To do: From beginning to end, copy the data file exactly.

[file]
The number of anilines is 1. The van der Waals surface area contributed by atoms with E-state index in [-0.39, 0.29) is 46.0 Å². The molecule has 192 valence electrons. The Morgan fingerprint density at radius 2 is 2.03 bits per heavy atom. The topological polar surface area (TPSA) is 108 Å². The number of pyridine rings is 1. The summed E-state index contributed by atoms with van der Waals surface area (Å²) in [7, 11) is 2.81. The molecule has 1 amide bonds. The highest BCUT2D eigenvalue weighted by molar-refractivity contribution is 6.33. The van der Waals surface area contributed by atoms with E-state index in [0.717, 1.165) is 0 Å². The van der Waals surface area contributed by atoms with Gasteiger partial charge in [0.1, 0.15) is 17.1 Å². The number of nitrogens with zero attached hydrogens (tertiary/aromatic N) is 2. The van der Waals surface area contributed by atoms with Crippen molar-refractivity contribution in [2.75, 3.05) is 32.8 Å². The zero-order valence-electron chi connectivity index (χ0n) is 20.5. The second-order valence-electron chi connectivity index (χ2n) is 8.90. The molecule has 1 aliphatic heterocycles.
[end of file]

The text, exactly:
The number of anilines is 1. The van der Waals surface area contributed by atoms with E-state index in [-0.39, 0.29) is 46.0 Å². The molecule has 192 valence electrons. The Morgan fingerprint density at radius 2 is 2.03 bits per heavy atom. The topological polar surface area (TPSA) is 108 Å². The number of pyridine rings is 1. The summed E-state index contributed by atoms with van der Waals surface area (Å²) in [7, 11) is 2.81. The molecule has 1 amide bonds. The highest BCUT2D eigenvalue weighted by molar-refractivity contribution is 6.33. The van der Waals surface area contributed by atoms with E-state index in [0.717, 1.165) is 0 Å². The van der Waals surface area contributed by atoms with Gasteiger partial charge in [0.1, 0.15) is 17.1 Å². The number of nitrogens with zero attached hydrogens (tertiary/aromatic N) is 2. The van der Waals surface area contributed by atoms with Crippen molar-refractivity contribution in [2.75, 3.05) is 32.8 Å². The zero-order valence-electron chi connectivity index (χ0n) is 20.5. The second-order valence-electron chi connectivity index (χ2n) is 8.90. The molecule has 1 aliphatic heterocycles.